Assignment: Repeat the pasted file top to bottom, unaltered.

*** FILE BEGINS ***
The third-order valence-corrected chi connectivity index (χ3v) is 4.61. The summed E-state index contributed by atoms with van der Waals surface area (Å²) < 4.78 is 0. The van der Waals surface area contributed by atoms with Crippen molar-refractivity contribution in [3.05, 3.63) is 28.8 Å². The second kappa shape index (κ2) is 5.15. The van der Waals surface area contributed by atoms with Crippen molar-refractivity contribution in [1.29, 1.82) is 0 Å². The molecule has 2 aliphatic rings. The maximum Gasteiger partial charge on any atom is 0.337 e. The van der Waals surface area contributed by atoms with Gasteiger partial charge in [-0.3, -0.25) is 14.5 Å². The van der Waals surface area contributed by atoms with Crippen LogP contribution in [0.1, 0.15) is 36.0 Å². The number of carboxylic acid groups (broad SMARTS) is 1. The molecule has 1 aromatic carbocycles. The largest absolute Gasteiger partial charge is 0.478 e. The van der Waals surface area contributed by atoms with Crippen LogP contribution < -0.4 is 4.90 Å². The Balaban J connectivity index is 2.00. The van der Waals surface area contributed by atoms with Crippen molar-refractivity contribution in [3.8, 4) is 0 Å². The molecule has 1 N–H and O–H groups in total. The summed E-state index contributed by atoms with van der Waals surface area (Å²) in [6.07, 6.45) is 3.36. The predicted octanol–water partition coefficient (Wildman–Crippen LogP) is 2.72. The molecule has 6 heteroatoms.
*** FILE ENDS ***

The third-order valence-corrected chi connectivity index (χ3v) is 4.61. The summed E-state index contributed by atoms with van der Waals surface area (Å²) < 4.78 is 0. The van der Waals surface area contributed by atoms with Crippen molar-refractivity contribution in [3.05, 3.63) is 28.8 Å². The second kappa shape index (κ2) is 5.15. The van der Waals surface area contributed by atoms with Crippen molar-refractivity contribution in [1.29, 1.82) is 0 Å². The molecule has 2 aliphatic rings. The maximum Gasteiger partial charge on any atom is 0.337 e. The van der Waals surface area contributed by atoms with Gasteiger partial charge in [-0.3, -0.25) is 14.5 Å². The van der Waals surface area contributed by atoms with Crippen LogP contribution in [0.1, 0.15) is 36.0 Å². The number of carboxylic acid groups (broad SMARTS) is 1. The molecule has 1 aromatic carbocycles. The largest absolute Gasteiger partial charge is 0.478 e. The van der Waals surface area contributed by atoms with Crippen LogP contribution < -0.4 is 4.90 Å². The Balaban J connectivity index is 2.00. The van der Waals surface area contributed by atoms with Crippen molar-refractivity contribution in [3.8, 4) is 0 Å². The molecule has 1 N–H and O–H groups in total. The summed E-state index contributed by atoms with van der Waals surface area (Å²) in [6.07, 6.45) is 3.36. The predicted octanol–water partition coefficient (Wildman–Crippen LogP) is 2.72. The molecule has 6 heteroatoms.